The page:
The territorial waters of Somalia are ideal fishing grounds for highly migratory marine species like tuna. Several demersal fish and crab species live on a limited but rich continental shelf. Cirrhitichthys randalli Cirrhitidae, Symphurus fuscus Cynoglossidae, Parapercis simulata OC Pinguipedidae, Cociella somaliensis OC Platycephalidae, and Pseudochromis melanotus Pseudochromidae are among the fish species found only in the country.

There are about 235 reptile species. Almost half of these people reside in the north. Hughes’ Saw-scaled Viper, Southern Somali Garter Snake, racer Platyceps messanai, diadem snake Spalerosophis josephscorteccii, Somali Sand Boa, Angled Worm Lizard Agamodon anguliceps, Lanza’s Agama, a spiny-tailed lizard Uromastyx macfadyeni, Somali Semaphore Gecko, and Endangered genera include Aprosdoketophis andreonei, a colubrid snake, and Haacke-Skink, Greer’s Haackgreerius miopus.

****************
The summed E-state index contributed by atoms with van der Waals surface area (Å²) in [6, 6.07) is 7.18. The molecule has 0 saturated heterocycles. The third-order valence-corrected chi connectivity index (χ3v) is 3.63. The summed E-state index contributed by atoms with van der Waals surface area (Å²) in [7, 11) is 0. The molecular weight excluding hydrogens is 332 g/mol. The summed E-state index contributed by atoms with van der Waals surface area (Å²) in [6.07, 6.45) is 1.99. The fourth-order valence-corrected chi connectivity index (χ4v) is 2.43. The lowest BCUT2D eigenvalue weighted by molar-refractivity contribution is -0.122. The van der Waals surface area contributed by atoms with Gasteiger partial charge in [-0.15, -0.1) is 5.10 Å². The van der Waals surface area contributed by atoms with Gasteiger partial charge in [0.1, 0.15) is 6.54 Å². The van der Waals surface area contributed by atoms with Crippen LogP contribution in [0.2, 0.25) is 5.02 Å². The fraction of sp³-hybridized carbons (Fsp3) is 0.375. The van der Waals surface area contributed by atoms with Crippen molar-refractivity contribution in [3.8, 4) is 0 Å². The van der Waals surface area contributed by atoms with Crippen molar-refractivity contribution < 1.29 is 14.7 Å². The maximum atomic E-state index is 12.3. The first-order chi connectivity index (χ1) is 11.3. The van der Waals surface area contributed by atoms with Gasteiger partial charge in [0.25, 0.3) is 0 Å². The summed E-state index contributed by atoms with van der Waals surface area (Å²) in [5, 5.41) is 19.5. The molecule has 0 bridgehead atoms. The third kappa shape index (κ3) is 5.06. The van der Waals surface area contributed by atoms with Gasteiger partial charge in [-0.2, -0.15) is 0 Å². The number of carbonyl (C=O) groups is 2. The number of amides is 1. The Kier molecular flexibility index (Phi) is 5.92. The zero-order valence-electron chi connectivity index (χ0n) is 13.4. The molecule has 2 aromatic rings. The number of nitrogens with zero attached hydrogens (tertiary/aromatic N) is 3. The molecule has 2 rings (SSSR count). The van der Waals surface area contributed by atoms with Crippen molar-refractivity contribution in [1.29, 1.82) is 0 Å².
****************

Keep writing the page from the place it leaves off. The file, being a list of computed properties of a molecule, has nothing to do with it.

Somalia’s population is estimated to be about 10.8 million people, with a total population of 3.3 million people according to the 1975 census. Ethnic Somalis, who have traditionally occupied the northern portion of the nation, make up around 85% of the local population. Nomadic pastoral tribes, loose empires, sultanates, and city-states have all existed in the past. As a result of civil conflict in the early 1990s, the Somali diaspora grew significantly, with many of the finest educated Somalis fleeing the nation.

The rest of Somalia’s population is made up of non-Somali ethnic minority groups, who are mostly concentrated in the southern areas. Bravanese, Bantus, Bajuni, Ethiopians, Indians, Persians, Italians, and Britons are among them. The Bantus, Somalia’s biggest ethnic minority group, are ancestors of slaves brought in by Arab and Somali merchants from southeastern Africa. After independence, the majority of Europeans departed.